Honduras arrests Syrians with stolen passports

Honduran authorities arrest five Syrians intending to make it to the United States with stolen Greek passports.

Ben Ariel,

Refugees on Macedonian-Greek border
Refugees on Macedonian-Greek border
Reuters

Honduran authorities have arrested five Syrians intending to make it to the United States with stolen Greek passports, triggering alarm Wednesday in the wake of the Paris attacks launched by Syria-linked jihadists, AFP reported Wednesday.

"Five Syrian citizens have been detained and will be taken to our offices to be investigated because it is suspected they are carrying false documents, passports stolen in Greece," a police spokesman, Anibal Baca, was quoted as having told reporters.

The Syrians were arrested on Tuesday as they flew into Toncontin airport serving the Honduran capital and failed to make it past airport security checks, Baca said.

They had traveled by air from Syria to Lebanon, then to Turkey, Brazil, Argentina, Costa Rica and then to Honduras.

From there they were to make their way to Honduras' second city of San Pedro Sula with the aim of going overland through Guatemala then Mexico and on to the United States, Baca told AFP.

The reasons for the Syrians' trip was not immediately known, and Honduran police were  considering the possibility that they were refugees fleeing the war in Syria.

"We are not saying they are terrorists," Baca said. "They are being investigated for using false passports. It could be they are fleeing war. That is being investigated."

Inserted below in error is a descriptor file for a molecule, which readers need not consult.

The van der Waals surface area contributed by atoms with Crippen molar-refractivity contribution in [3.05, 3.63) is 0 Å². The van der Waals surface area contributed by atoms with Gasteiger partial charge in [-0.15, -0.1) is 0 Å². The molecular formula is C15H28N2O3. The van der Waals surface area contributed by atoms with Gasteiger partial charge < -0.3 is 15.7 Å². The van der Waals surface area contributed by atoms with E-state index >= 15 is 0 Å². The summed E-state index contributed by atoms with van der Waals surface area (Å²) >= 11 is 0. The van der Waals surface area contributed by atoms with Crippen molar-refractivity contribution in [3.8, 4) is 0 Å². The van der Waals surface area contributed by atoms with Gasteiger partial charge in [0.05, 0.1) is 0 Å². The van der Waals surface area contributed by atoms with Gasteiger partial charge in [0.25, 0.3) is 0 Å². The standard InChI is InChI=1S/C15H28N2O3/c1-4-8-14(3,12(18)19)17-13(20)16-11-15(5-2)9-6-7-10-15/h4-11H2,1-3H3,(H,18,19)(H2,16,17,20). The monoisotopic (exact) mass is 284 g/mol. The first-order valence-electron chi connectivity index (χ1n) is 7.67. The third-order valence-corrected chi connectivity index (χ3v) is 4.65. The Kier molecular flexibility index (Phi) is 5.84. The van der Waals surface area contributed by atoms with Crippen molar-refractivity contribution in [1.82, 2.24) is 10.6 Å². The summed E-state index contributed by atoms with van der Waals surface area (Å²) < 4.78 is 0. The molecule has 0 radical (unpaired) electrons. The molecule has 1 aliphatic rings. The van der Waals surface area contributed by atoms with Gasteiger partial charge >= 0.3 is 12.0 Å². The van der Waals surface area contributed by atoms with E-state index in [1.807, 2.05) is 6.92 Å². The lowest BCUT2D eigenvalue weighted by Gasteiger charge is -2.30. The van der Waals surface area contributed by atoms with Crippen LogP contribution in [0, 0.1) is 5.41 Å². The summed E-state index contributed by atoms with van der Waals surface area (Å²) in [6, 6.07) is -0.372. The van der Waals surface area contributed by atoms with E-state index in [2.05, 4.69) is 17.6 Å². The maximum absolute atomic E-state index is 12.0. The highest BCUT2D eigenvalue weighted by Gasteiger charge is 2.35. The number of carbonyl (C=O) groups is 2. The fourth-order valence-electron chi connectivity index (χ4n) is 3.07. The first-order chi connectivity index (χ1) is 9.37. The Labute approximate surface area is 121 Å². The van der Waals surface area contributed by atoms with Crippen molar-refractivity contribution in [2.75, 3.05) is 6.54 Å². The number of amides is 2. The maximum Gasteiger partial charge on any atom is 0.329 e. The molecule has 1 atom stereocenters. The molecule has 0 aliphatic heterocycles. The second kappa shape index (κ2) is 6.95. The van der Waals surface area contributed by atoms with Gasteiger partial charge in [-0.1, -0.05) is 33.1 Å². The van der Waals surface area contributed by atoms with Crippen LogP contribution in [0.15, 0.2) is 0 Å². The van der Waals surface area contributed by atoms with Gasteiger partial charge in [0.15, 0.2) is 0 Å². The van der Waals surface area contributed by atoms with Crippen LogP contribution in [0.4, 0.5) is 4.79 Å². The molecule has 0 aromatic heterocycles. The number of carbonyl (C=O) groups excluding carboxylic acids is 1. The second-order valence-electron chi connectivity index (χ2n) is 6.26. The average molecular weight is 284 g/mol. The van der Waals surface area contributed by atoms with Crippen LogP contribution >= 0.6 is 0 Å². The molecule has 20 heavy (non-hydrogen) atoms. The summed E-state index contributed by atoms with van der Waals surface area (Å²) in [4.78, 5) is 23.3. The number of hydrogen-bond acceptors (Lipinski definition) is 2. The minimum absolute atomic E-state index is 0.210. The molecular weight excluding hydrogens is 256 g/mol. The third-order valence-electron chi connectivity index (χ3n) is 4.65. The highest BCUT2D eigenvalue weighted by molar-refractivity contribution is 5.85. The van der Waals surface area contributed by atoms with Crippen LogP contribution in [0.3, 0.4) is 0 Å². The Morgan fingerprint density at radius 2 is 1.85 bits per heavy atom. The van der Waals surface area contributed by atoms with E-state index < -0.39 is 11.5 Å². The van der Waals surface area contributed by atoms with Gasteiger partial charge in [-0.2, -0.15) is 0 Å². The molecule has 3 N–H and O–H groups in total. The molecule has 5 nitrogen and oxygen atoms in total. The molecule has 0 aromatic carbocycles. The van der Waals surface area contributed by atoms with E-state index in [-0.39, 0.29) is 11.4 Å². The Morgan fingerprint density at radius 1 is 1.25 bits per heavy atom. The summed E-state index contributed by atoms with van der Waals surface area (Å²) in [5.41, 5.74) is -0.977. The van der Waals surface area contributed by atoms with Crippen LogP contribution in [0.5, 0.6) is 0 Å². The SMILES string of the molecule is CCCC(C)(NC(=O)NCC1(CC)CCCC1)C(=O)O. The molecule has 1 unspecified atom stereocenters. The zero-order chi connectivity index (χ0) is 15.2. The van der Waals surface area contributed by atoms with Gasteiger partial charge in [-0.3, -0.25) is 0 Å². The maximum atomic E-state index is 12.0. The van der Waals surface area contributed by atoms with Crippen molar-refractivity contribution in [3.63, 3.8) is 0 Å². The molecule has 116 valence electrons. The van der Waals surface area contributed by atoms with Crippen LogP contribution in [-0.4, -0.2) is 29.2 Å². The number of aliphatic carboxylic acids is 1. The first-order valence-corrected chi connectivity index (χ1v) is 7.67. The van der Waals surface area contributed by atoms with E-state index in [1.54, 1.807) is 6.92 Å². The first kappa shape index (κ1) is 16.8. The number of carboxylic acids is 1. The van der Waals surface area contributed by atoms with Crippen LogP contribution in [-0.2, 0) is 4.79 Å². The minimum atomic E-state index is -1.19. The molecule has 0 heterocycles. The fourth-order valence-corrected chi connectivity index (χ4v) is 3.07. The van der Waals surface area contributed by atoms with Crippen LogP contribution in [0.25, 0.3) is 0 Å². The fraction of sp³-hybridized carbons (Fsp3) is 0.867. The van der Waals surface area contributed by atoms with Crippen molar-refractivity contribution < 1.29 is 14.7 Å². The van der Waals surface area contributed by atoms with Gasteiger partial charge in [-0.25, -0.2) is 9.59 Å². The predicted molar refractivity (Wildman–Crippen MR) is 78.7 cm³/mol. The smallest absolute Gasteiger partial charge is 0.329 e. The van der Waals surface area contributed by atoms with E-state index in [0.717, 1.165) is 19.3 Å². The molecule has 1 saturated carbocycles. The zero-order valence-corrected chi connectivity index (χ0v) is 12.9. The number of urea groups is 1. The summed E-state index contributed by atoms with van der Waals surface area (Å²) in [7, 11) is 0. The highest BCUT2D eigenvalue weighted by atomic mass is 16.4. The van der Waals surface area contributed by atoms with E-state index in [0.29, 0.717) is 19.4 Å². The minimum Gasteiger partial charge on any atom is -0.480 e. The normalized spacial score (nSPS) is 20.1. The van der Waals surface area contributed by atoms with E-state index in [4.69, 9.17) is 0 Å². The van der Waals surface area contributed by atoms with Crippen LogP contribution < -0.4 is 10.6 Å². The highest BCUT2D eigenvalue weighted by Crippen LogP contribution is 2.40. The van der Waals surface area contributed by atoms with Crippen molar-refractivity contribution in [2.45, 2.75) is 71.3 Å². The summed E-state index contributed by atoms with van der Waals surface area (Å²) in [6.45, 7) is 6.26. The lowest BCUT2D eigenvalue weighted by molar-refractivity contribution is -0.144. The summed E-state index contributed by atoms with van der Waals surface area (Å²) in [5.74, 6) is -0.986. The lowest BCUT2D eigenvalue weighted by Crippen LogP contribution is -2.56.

The timing of the arrests is of significance given last week’s terrorist attacks in Paris. A Syrian passport found by police at the scene of the mass shooting at the Bataclan concert hall belonged to an asylum seeker who registered as a “refugee” on a Greek island in October.

French police said the document was found "near the body of one of the attackers" at the Bataclan concert hall, where 82 people were killed.

Countries involved in the Syria conflict, including the United States, have been on alert for possible attacks since the killings in Paris last Friday and the October 31 bombing of a Russian passenger jet leaving Egypt.

Both attacks have been linked to the Islamic State (ISIS) group, which earlier on Wednesday revealed it had blown up the Russian plane using an improvised explosive device hidden in a soda can.




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